Motherhood is not for the faint-hearted. Mothers struggle to do the best they can for their children — making sure they’re happy, healthy and know they are loved.
In many parts of the world, this is a truly heroic feat. As we watch ongoing coverage of the tragedy in Nepal or the heartbreak in Nigeria, we remember that mothers must weather even the most trying times to care for their children. They are stopped by nothing; they persevere to do the best they can for their kids.
We have the chance to make it just a little bit easier for some of these mothers.
The United States government has been a leader in global health and foreign development for decades. Support from the U.S. provides mothers with the extra help they need to protect their children and changes millions of lives for the better.
Perhaps no issue better illustrates this than the U.S.’s leadership on HIV and AIDS.
In 2003, HIV and AIDS seemed an insurmountable disaster. Then, Congresswoman Lee and the Congressional Black Caucus approached President George W. Bush about a plan to create the President’s Emergency Plan for AIDS Relief (PEPFAR). Today — in large part because of the U.S.’s strong bipartisan commitments and support — we are close to realizing the goal of an AIDS-free generation.
Almost 700 children are infected with HIV every single day; 90 percent of them directly from their HIV positive mothers. Each and every one of these infections is preventable.
Without any health interventions, an HIV positive mother has between a 15-45 percent chance of passing HIV onto her child. Medical advances can slash that to a risk of less than 5 percent in the settings hardest hit by the epidemic.
Mothers everywhere must be able to protect themselves and their children.
Through the bold, bipartisan leadership of the Congressional HIV/AIDS Caucus, programs — implemented by many local and international organizations, such as Population Services International (PSI) and the Elizabeth Glaser Pediatric AIDS Foundation – have prioritized supporting these mothers and children. Experts agree that this is best accomplished through a four-pronged approach to prevention, treatment and care:
Firstly, implement strong HIV prevention efforts, especially for women of reproductive age before they get pregnant. Having seen these programs firsthand, we understand the transformative effect of educating and empowering at-risk populations with evidence-based prevention programs, especially programs tailored to the unique risks that women face.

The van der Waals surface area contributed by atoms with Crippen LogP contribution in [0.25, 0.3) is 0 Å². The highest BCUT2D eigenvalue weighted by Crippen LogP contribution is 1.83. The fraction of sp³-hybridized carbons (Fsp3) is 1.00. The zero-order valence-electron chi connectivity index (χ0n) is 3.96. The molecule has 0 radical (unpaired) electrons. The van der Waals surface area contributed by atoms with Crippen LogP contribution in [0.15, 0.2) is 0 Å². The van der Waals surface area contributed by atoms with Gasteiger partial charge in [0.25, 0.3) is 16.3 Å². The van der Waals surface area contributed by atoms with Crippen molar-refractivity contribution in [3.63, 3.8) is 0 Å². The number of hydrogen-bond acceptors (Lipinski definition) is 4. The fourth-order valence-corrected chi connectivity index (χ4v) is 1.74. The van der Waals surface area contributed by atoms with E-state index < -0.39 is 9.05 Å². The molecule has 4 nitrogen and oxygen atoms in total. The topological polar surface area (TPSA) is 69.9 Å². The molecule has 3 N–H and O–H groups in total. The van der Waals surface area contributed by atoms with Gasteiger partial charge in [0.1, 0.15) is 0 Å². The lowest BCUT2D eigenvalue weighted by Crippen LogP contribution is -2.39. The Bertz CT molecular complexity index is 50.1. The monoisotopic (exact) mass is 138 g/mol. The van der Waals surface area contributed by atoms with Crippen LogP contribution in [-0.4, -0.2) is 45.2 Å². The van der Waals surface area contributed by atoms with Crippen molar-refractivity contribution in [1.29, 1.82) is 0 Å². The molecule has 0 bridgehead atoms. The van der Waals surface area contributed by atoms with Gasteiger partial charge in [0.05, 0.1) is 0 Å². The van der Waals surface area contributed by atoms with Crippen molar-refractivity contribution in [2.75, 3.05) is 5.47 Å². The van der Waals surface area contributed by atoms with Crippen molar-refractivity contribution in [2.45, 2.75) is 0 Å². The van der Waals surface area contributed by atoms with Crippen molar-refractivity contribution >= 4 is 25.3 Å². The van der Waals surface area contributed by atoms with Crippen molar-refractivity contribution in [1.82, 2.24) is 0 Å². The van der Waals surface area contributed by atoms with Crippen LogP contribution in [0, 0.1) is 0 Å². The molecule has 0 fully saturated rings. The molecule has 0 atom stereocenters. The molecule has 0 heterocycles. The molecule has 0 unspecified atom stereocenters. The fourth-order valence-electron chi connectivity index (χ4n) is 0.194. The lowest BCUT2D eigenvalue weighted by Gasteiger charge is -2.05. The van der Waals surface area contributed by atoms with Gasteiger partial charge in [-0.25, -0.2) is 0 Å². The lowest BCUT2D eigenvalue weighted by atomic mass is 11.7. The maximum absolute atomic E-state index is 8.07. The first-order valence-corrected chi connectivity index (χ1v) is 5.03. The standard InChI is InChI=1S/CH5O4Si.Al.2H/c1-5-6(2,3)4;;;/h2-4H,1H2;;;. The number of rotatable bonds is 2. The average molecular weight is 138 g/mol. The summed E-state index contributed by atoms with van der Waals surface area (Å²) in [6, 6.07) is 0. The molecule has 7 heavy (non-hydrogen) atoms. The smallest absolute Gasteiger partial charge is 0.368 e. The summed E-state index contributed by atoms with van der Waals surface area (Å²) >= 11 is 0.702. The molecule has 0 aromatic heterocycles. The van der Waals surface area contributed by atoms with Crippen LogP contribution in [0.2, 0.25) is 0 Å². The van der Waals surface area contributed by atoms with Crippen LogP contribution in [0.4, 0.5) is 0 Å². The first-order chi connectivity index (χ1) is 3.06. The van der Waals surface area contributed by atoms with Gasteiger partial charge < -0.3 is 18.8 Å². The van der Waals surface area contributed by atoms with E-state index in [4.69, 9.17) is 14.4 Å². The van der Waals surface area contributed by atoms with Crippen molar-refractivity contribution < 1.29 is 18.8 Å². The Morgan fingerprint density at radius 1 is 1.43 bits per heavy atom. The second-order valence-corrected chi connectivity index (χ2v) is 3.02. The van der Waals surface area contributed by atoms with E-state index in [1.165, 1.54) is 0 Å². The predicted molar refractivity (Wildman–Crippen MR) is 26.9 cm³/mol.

Secondly, empower women to determine the appropriate size and timing for her family. All women, including those who are HIV positive, should have information and access to a broad range of family planning options to avoid unintended pregnancies.
Thirdly, ensure that all women and mothers living with HIV have access to necessary services. Through voluntary HIV counseling and testing, mothers can be directly linked to effective resources that significantly reduce mother-to-child transmission of the virus.
Finally, continue providing care, treatment and support for mothers living with HIV, their children and their families. Worldwide, HIV is the leading cause of death amongst women of reproductive age and a major contributor to infant mortality. However, through programs like PEPFAR, we continue to deliver life-saving treatment.
On this Mother’s Day, we hope to give voice to the millions of mothers struggling to protect their families from HIV and other health challenges.
As we celebrate, we must renew our commitment to ending HIV by reducing the barriers that mothers face to protecting their families. We can make it a little bit easier for mothers to be the best moms they can be.
Congresswoman Barbara Lee represents California’s East Bay in Congress. She is a co-chair of the Congressional HIV/AIDS Caucus and a member of the State and Foreign Operations funding subcommittee. Ashley Judd, a celebrated actor, author and advocate, has been an ambassador for global health nonprofit Population Services International (PSI) for more than a decade.
Photo Credit: Gurmeet Sapal
This post originally ran on the Huffington Post. Click here for the original piece.